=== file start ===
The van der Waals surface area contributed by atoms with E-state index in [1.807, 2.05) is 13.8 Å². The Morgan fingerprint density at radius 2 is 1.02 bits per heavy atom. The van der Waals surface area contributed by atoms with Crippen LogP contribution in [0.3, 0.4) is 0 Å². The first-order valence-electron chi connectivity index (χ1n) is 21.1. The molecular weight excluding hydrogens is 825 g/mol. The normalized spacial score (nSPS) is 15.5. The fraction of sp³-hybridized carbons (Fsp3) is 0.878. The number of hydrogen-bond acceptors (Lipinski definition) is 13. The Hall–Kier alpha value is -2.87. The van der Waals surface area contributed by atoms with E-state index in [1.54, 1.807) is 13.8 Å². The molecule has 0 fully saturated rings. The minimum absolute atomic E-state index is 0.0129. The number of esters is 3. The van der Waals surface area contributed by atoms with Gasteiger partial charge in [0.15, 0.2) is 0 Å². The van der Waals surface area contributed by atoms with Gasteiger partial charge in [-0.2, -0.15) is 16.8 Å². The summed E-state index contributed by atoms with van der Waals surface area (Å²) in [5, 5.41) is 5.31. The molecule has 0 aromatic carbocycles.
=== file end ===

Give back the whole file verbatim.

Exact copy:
The van der Waals surface area contributed by atoms with E-state index in [1.807, 2.05) is 13.8 Å². The Morgan fingerprint density at radius 2 is 1.02 bits per heavy atom. The van der Waals surface area contributed by atoms with Crippen LogP contribution in [0.3, 0.4) is 0 Å². The first-order valence-electron chi connectivity index (χ1n) is 21.1. The molecular weight excluding hydrogens is 825 g/mol. The normalized spacial score (nSPS) is 15.5. The fraction of sp³-hybridized carbons (Fsp3) is 0.878. The number of hydrogen-bond acceptors (Lipinski definition) is 13. The Hall–Kier alpha value is -2.87. The van der Waals surface area contributed by atoms with E-state index in [1.54, 1.807) is 13.8 Å². The molecule has 0 fully saturated rings. The minimum absolute atomic E-state index is 0.0129. The number of esters is 3. The van der Waals surface area contributed by atoms with Gasteiger partial charge in [0.15, 0.2) is 0 Å². The van der Waals surface area contributed by atoms with Gasteiger partial charge in [-0.2, -0.15) is 16.8 Å². The summed E-state index contributed by atoms with van der Waals surface area (Å²) in [5, 5.41) is 5.31. The molecule has 0 aromatic carbocycles.